Hospital complains of equipment shortages

PUBLISHED : Tuesday, 21 April, 2009, 12:00am
UPDATED : Tuesday, 21 April, 2009, 12:00am

A community public hospital in Wong Tai Sin has complained that a lack of resources and modern medical equipment has made it 'substandard' for a population of 430,000.

Unlike other acute hospitals in Hong Kong, the 236-bed Our Lady of Maryknoll Hospital does not have a computerised tomography scan (CT scan) machine or 24-hour X-ray services. That makes it hard to treat patients with strokes or breathing difficulties - two common conditions among the ageing population.

The chairman of the hospital's governing board, Conrad Lam Kui-shing, said it was shameful that a community hospital did not have such essential equipment.

'We'd never planned to provide high-end services, but if the Hospital Authority really needs us to play the role of a community hospital it should give us the basic resources and equipment,' he said. 'We are now a substandard hospital in terms of medical equipment although our medical staff are all of good quality.'

CT imaging allows doctors to inspect the inside of patients. The machine costs about HK$10 million and produces two- or three-dimensional images that help doctors identify tumours or blocked blood vessels.

Dr Lam also said the Hospital Authority's clustering policy was compromising the interests of small hospitals and the patients they served. Lady of Maryknoll Hospital is run by the Kowloon West cluster, one of the seven clusters under the authority. It also oversees Princess Margaret Hospital, Kwong Wah Hospital and Caritas Medical Centre.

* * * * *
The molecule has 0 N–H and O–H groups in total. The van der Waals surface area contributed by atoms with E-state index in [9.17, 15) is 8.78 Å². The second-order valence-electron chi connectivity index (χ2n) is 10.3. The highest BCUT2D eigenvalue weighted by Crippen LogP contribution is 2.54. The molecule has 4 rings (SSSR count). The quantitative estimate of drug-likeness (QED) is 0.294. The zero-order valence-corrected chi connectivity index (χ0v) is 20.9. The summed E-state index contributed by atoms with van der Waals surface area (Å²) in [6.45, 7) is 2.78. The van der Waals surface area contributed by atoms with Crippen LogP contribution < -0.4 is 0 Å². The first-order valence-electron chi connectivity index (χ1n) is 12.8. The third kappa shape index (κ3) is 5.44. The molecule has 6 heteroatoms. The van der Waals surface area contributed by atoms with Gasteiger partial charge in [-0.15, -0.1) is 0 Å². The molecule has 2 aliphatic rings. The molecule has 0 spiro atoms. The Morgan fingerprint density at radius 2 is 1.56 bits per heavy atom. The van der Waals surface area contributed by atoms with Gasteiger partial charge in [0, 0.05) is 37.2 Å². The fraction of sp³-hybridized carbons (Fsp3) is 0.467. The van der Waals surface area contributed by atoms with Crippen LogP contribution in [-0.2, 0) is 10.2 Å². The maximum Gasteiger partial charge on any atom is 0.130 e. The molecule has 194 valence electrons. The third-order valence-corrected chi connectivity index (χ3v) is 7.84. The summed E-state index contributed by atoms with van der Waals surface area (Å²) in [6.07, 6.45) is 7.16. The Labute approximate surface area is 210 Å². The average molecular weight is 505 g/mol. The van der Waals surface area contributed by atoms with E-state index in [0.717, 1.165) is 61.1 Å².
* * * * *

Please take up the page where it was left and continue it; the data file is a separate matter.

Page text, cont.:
'The clustering of hospitals aims to make services more cost-effective, but medical services should not only look at cost,' Dr Lam said. 'Many of our resources have been taken up by the bigger hospitals in the cluster; we don't even have 24-hour clinics for the local residents.'

The hospital now sends its inpatients to Kwong Wah Hospital in Yau Ma Tei for CT scans. A quota is set at 400 patients a year.

A visit to the ageing hospital, opened in 1961, revealed broken blinds, leaking roofs and peeling walls in the wards.

Staff said the roof of an operating theatre leaked last year.

'We usually won't put down the blinds because they just look too shabby,' one doctor said.

In one ward, three buckets had been placed near a window to catch water dripping from the ceiling. Some leaking water pipes are covered by boards to hide them from patients.

The hospital's chief executive, Wong Tak-cheung, said he had formally requested a CT scan machine from the authority.

'A CT scan [machine] is basic equipment in any modern acute hospital,' Dr Wong said. 'We need that to diagnose various kinds of strokes. If a diagnosis is not clear, wrong treatment could harm a patient.'

An authority spokesman said medical services at Our Lady of Maryknoll Hospital were supplemented by the Kowloon West cluster and that CT scan services in the cluster were 'sufficient'.

The authority said the cluster was reviewing the hospital's role.

It has allocated HK$10 million to repair and repaint the hospital's main block this year, and other blocks will be refurbished next year.